The wreck-site was covered with a light silt, and if I stopped visibility was immediately reduced to zero. I backed out, and continued my dive towards the bow.

Around midships, I noticed the twin-cylinder compound engine which, surrounded as it was by fish, was a beautiful sight. A little further on I saw the remains of the bridge, and a set of boulders in front of it making a nice frame through which to take a shot.

PAUL WILKIN, WHO WAS rummaging around in this area, signalled to me. He showed me a beautiful silver teapot that he had found in one of the ship’s sinks.

Later cleaning and conservation would reveal that it bore the ship’s crest, and the item was declared to the Receiver of Wreck.

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Wooden box in the hold: Van Lennep’s missing marbles?

I moved on and came to the holds just before the bow, where the crates containing the marbles must have been located.

I looked carefully for any indications of wood or marble, but unfortunately found nothing significant.

Just before the bow was a spare anchor, a beautiful model, and another one lay beside the wreck on the silty bottom.

On the bow some of the superstructure was still standing, making it possible to take a look inside. After experiencing another silt-out, however, I decided it was time to head back.

Finning on the other side of the deck, I found that the davits were still there. I remembered them from the old pictures I had seen of the ship. Than I came across a row of dead-eyes, a spooky sight!

I surfaced still smiling after this exciting dive, feeling the privilege of visiting such a fantastic site filled with history and suspense.

COLIN WHYTE FROM BSAC Folkestone 501 told me that all the marbles found by the early-day divers had been returned to Turkish ambassador Ozdem Sanberk as the result of collaboration between the UK and Turkish governments.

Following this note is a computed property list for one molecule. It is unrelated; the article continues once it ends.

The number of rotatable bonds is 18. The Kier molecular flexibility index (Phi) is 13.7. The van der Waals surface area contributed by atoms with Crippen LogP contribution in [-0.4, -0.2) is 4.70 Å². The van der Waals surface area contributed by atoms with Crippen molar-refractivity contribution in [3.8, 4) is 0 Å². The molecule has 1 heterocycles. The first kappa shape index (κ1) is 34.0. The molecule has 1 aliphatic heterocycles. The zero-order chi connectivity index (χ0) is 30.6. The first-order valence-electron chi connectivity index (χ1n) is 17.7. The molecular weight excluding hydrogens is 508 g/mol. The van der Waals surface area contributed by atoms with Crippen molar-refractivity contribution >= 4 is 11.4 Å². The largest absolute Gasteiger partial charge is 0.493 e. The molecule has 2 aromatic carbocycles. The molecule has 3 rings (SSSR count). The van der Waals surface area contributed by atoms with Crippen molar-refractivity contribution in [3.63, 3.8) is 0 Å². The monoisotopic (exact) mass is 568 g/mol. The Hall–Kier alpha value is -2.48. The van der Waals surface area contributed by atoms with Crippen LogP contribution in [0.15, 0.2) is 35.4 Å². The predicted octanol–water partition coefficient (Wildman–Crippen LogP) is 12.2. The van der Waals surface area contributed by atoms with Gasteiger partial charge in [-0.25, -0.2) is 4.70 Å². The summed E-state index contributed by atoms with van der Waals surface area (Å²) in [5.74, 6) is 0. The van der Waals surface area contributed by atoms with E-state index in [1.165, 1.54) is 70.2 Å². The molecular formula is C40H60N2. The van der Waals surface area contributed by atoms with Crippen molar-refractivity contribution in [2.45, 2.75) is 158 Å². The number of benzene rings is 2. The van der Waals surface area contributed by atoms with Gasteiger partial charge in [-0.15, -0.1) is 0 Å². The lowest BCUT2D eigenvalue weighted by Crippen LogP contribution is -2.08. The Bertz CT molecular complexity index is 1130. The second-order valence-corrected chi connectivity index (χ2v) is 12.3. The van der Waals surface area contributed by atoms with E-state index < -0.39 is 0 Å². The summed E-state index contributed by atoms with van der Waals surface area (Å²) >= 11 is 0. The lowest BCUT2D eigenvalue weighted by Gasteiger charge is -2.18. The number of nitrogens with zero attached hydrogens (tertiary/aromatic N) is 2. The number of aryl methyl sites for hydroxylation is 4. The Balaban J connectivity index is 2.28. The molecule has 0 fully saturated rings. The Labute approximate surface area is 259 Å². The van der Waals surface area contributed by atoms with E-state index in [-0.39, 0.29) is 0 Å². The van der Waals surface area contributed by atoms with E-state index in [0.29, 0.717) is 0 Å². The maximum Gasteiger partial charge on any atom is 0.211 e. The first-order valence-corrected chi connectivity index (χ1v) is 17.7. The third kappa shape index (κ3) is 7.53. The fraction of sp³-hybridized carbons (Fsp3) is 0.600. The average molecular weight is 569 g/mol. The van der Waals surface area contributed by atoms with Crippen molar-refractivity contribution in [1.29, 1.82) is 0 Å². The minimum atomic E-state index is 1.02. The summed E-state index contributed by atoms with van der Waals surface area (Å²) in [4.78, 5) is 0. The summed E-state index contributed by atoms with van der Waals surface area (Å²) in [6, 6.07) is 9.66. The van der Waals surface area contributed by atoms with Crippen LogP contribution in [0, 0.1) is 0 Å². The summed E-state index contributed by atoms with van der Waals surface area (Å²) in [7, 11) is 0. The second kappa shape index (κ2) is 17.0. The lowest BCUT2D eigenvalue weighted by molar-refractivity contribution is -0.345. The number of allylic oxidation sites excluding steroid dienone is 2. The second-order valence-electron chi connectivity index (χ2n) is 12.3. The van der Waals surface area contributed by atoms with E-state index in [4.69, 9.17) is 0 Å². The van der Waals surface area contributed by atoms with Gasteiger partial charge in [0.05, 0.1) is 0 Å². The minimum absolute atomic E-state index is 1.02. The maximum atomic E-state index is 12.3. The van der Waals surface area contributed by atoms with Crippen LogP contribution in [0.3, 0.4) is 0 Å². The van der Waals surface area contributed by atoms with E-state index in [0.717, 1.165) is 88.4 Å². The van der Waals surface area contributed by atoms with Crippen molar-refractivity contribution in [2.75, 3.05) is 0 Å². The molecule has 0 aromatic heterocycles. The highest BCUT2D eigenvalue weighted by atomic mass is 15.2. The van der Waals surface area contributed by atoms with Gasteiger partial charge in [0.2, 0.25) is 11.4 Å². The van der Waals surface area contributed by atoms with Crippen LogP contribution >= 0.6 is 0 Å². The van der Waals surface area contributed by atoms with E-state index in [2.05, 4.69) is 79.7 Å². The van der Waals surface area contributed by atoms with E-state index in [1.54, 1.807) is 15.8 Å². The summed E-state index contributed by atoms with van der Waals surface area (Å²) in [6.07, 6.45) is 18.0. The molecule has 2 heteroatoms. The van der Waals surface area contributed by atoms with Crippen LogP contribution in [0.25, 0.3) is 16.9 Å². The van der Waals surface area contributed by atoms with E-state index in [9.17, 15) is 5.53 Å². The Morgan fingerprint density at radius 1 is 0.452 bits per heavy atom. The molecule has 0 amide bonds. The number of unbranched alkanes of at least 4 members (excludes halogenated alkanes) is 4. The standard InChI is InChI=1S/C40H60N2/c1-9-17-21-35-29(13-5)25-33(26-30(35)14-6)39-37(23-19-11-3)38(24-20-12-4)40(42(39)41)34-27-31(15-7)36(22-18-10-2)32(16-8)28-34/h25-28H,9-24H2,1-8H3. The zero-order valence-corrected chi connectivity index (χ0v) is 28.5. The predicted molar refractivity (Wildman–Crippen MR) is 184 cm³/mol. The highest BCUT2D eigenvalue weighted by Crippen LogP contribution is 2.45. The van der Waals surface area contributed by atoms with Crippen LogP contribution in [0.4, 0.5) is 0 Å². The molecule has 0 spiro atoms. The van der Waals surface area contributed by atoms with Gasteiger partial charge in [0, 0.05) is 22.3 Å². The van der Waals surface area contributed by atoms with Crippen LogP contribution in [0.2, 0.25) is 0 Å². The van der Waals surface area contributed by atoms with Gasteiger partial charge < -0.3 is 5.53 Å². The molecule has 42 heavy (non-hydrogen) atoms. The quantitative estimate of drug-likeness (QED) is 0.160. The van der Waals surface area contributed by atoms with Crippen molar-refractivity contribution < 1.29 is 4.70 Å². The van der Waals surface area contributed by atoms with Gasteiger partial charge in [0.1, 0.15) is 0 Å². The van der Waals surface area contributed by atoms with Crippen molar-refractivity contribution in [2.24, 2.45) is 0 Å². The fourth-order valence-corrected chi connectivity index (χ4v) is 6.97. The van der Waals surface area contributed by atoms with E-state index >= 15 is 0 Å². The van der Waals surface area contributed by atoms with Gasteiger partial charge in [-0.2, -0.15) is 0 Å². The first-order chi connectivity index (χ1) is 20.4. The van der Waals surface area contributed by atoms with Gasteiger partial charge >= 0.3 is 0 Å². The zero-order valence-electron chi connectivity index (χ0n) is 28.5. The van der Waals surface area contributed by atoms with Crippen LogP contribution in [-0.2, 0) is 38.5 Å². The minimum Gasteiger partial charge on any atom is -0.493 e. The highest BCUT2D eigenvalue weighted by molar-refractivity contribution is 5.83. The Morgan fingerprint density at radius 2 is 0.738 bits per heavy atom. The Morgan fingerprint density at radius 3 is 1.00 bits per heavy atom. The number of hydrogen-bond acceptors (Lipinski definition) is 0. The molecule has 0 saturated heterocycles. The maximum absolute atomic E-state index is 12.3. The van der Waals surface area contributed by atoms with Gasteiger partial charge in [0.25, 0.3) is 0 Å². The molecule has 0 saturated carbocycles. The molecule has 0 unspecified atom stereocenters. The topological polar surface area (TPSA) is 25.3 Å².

The British Museum had estimated their value at £25,000, and the divers had received a salvage award from the Turkish authorities through the Receiver of Wreck.

The marbles are now displayed in the Anatolian Civilisations Museum in Ankara.

The remaining treasure is unaccounted for, in particular a statue of Nysa that Van Lennep mentioned in his letter to Leiden Museum.

In June this year we organised a Dover Wrexpedition, involving an international team of divers from the UK, USA, Italy and Belgium. Once again weather and visibility “forced us” to dive the Castor, and it didn’t disappoint. After briefing the guys on the story of the ship, they were all eager to go first!

Descending to the wreck, I noticed that Brian Robinson and skipper Dave Batchelor of the Neptune had made a good call in diving this site, because the visibility was the best we had experienced all week.

I saw that my Italian friend Edoardo Pavia had swum his line towards the bow, and decided to follow it. Everywhere the ship’s details and fittings were lying around, like the beautiful winches, where buddy Kenneth Dupont paused for a while to pose for me.

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Capstan fallen through the deck down into the hold.

In the hold just in front of the bow I spotted a big capstan that had fallen through the rotten deck. In the bow section, still quite well-preserved, I saw Edoardo and Eddie dropping into the holds to take a look inside.

The visibility was getting stirred up, so I decided to head for the stern section. The tide had dropped and visibility was even better than before, making it possible to see the entire engine, a great sight.

In another hold I saw the remains of wooden planks, and I must admit that my heart skipped a few beats. I investigated the contents, but unfortunately it was only bottles.

The tide turned and the current picked up, so I saluted our American friends, who were still investigating the stern, and headed back to the surface.

We didn’t found the Nysa statue, but we were all in agreement that this was another amazing Channel dive.